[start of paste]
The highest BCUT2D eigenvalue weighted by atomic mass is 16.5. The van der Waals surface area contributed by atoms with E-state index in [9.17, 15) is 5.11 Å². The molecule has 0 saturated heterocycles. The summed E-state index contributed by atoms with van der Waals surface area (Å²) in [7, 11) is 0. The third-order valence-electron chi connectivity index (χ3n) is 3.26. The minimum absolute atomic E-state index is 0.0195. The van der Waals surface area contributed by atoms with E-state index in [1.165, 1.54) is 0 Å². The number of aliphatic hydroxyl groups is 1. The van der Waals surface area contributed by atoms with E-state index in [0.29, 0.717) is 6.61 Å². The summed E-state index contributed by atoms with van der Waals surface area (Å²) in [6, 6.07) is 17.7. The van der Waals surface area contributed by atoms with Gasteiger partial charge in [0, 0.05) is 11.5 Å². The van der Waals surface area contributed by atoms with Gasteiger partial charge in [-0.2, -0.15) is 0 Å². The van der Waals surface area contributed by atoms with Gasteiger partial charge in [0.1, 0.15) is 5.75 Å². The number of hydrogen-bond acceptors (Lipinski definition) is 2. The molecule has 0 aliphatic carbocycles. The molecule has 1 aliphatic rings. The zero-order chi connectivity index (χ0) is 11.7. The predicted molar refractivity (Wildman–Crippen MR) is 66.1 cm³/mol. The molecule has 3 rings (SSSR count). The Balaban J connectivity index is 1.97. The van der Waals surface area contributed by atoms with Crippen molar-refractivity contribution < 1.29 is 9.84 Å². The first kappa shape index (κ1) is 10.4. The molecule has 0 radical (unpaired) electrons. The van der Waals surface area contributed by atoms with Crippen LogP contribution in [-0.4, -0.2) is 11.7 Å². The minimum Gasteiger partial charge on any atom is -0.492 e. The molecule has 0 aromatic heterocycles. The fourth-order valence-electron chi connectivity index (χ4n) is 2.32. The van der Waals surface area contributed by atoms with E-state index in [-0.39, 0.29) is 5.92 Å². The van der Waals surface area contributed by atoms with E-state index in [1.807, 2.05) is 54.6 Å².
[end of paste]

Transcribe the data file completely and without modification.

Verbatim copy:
The highest BCUT2D eigenvalue weighted by atomic mass is 16.5. The van der Waals surface area contributed by atoms with E-state index in [9.17, 15) is 5.11 Å². The molecule has 0 saturated heterocycles. The summed E-state index contributed by atoms with van der Waals surface area (Å²) in [7, 11) is 0. The third-order valence-electron chi connectivity index (χ3n) is 3.26. The minimum absolute atomic E-state index is 0.0195. The van der Waals surface area contributed by atoms with E-state index in [1.165, 1.54) is 0 Å². The number of aliphatic hydroxyl groups is 1. The van der Waals surface area contributed by atoms with E-state index in [0.29, 0.717) is 6.61 Å². The summed E-state index contributed by atoms with van der Waals surface area (Å²) in [6, 6.07) is 17.7. The van der Waals surface area contributed by atoms with Gasteiger partial charge in [0, 0.05) is 11.5 Å². The van der Waals surface area contributed by atoms with Gasteiger partial charge in [-0.2, -0.15) is 0 Å². The van der Waals surface area contributed by atoms with Gasteiger partial charge in [0.1, 0.15) is 5.75 Å². The number of hydrogen-bond acceptors (Lipinski definition) is 2. The molecule has 0 aliphatic carbocycles. The molecule has 1 aliphatic rings. The zero-order chi connectivity index (χ0) is 11.7. The predicted molar refractivity (Wildman–Crippen MR) is 66.1 cm³/mol. The molecule has 3 rings (SSSR count). The Balaban J connectivity index is 1.97. The van der Waals surface area contributed by atoms with Crippen molar-refractivity contribution < 1.29 is 9.84 Å². The first kappa shape index (κ1) is 10.4. The molecule has 0 radical (unpaired) electrons. The van der Waals surface area contributed by atoms with Crippen LogP contribution in [-0.4, -0.2) is 11.7 Å². The minimum Gasteiger partial charge on any atom is -0.492 e. The molecule has 0 aromatic heterocycles. The fourth-order valence-electron chi connectivity index (χ4n) is 2.32. The van der Waals surface area contributed by atoms with E-state index in [-0.39, 0.29) is 5.92 Å². The van der Waals surface area contributed by atoms with E-state index in [1.807, 2.05) is 54.6 Å².